At Woodford high school, a student art teacher encouraged Williams to go to art school. She studied painting and drawing at Loughton College, where she met and was influenced by Penny Rimbaud and Gee Vaucher, founders of the art collective and punk band Crass.

In 1971 Williams went to Los Angeles to work at Hanna-Barbera, where she painted backgrounds for The Flintstones. At parties in LA she met two of her idols, Robert Rauschenberg and Chuck Jones, and on hearing David Hockney was staying at a nearby hotel, rang up to his room to see if she could meet him. “Come on up.” he said.

She returned to the UK in 1973 to train in rostrum camera at the BBC, but left after two years, partly because as a rare woman in the department she was too often asked to make the tea. In 1975 she formed the production company Arbor with the director David Rowan and made award-winning arts documentaries. Her first film as a director was a documentary on street style for the BBC in 1982, and in 1995 she set up MJW Productions.

Williams’s significant work in dance began with Flesh and Blood (1990), with Anderson and her all-female company the Cholmondeleys. She later forged a fruitful working partnership with Marks, often working with non-professional dancers, such as in the films Mothers and Daughters (1994), the playful and compassionate Men (1997), featuring seven men in their seventies, and Veterans (2008), with soldiers in combat rehab.

On set, Williams was in her element: warm, lively, confidently in charge and full of positive spirit. There was an atmosphere of fellowship. When a scene in Men required the performers to remove layers of clothes before jumping into a river, Williams and Marks stripped down to their bathing suits too. It was while making Men, in Banff, Canada, that Williams met her partner, Stephanie Matthews, the film’s art director. After two years of a long-distance relationship, Matthews moved to London, where she worked in historic building conservation. The couple married in 2010.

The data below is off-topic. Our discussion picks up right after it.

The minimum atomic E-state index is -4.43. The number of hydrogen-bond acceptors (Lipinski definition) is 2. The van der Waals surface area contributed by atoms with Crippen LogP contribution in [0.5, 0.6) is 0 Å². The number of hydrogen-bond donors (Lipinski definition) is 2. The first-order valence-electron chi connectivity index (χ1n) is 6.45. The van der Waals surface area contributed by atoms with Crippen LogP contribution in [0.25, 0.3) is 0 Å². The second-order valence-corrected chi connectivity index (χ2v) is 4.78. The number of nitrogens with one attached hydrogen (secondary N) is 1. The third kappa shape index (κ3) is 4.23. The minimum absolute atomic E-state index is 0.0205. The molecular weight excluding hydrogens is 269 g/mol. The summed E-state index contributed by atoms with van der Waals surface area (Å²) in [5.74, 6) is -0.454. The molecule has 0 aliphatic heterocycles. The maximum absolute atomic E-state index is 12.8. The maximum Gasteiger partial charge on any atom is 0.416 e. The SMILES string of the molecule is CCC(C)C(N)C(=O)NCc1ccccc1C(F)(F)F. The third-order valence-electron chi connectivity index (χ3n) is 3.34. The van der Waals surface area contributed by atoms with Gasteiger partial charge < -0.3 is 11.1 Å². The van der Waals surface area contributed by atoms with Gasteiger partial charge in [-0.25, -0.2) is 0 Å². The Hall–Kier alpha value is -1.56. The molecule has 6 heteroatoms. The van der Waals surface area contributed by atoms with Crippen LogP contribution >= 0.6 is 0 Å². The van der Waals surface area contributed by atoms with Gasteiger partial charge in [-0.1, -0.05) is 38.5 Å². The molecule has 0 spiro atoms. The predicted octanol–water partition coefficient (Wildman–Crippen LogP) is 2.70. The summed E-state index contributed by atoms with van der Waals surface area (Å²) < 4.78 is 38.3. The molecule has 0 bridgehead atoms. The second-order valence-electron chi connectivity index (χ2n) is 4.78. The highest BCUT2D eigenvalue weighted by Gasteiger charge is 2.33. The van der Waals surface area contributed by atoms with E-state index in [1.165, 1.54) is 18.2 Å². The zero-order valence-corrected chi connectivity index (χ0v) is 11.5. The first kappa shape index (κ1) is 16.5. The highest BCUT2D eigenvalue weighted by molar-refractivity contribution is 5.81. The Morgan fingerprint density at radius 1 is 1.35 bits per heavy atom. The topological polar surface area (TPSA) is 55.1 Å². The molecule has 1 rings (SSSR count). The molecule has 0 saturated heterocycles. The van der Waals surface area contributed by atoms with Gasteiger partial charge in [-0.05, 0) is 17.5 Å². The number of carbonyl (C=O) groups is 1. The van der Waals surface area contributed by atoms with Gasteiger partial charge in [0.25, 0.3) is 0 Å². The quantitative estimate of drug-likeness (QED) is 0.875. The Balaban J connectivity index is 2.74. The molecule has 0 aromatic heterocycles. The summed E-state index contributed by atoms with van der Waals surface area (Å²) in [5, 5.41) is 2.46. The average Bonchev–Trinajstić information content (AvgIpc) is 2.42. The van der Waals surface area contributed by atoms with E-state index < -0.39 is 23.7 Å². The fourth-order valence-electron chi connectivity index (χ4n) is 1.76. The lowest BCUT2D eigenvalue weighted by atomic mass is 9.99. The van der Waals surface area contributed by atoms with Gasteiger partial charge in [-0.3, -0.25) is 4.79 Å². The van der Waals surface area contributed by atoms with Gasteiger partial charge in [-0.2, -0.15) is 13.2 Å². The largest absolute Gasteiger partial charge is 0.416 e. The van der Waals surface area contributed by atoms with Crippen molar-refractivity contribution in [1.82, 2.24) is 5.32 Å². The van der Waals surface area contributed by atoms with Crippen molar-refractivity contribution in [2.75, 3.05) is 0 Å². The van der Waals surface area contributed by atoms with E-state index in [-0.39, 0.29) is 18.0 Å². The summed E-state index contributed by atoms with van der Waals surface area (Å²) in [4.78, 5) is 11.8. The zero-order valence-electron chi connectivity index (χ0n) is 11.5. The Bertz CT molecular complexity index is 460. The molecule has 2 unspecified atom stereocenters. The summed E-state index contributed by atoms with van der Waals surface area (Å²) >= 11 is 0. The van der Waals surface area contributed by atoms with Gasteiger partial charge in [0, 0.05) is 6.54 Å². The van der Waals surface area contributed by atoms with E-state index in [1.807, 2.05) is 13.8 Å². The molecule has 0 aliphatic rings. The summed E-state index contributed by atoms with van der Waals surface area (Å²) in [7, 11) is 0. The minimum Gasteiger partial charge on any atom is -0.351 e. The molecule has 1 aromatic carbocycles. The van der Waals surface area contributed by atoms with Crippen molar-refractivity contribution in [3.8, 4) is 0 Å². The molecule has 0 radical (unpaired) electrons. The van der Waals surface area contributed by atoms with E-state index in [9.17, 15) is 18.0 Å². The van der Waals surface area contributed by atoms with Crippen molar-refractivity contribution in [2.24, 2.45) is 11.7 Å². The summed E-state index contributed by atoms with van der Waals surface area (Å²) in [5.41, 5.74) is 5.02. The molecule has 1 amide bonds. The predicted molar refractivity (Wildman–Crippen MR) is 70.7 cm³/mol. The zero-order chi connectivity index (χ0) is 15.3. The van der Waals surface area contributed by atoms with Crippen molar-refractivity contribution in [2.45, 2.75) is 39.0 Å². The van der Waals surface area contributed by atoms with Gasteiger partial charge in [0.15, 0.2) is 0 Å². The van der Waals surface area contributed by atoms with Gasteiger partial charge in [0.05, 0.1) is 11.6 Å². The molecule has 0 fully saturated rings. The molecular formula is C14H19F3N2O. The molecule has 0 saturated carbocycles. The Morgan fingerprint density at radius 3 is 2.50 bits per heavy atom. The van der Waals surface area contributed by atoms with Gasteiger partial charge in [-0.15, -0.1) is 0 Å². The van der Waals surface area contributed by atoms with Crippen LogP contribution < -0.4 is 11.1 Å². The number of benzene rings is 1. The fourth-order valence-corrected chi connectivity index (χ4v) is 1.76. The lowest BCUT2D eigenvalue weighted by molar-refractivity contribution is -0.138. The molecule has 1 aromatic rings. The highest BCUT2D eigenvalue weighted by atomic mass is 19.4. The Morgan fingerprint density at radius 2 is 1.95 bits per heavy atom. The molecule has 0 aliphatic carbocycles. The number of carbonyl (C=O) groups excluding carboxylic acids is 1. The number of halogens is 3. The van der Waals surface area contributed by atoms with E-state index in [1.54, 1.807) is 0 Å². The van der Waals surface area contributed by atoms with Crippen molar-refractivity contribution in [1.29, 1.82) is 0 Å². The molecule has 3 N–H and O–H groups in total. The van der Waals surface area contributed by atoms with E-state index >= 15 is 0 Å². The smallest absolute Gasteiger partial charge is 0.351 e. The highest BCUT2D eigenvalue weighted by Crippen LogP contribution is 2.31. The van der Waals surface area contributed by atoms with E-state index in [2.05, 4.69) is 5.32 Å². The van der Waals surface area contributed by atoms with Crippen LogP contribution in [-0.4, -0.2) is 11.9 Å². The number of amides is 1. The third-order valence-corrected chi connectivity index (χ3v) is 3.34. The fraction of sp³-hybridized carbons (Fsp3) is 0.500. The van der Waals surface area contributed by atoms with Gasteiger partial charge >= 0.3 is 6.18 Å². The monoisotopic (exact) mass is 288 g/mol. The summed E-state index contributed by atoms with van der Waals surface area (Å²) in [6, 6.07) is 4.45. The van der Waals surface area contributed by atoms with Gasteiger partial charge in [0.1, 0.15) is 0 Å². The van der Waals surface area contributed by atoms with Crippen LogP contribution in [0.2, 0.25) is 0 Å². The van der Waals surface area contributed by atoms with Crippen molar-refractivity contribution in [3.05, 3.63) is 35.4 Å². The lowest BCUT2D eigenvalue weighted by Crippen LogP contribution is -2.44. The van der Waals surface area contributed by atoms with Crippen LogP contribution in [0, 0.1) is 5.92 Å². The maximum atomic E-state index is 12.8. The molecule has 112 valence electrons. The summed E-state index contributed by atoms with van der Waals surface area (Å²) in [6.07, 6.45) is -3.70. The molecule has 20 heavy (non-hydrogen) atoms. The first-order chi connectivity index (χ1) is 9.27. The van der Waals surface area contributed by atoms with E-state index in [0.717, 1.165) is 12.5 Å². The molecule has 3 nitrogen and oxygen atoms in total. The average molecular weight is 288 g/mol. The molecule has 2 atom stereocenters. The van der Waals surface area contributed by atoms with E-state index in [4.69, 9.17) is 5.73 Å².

Matthews described Williams as someone who was never bored, with an eye that was “hungry” – in the five years preceding the pandemic she taught a class at UCLA in the US called Seeing the Unseen. She would work 10 hours a day even when she was not in production, because the ideas never stopped.

Latterly she was developing drama scripts with the writer Nick Herrett and the playwright Neil Bartlett. Even after her diagnosis with glioblastoma (brain cancer) in 2020, she continued the creative habit, taking photographs of images that caught her eye in hospital.

Williams inspired others simply by being a rare female director in the 80s and 90s, but she also generously mentored young filmmakers, including the award-winning dance-film duo Jessica Wright and Morgann Runacre-Temple. “Mags saw in our work something no one had ever seen before,” said Wright. “She gave us the confidence to take our work in dance film seriously, and to take dance film as an art form seriously. We carry around her encouragement to this day.”

She is survived by Stephanie and her brother Roy.

• Margaret Joy Williams, film director and producer, born 26 August 1950; died 14 April 2024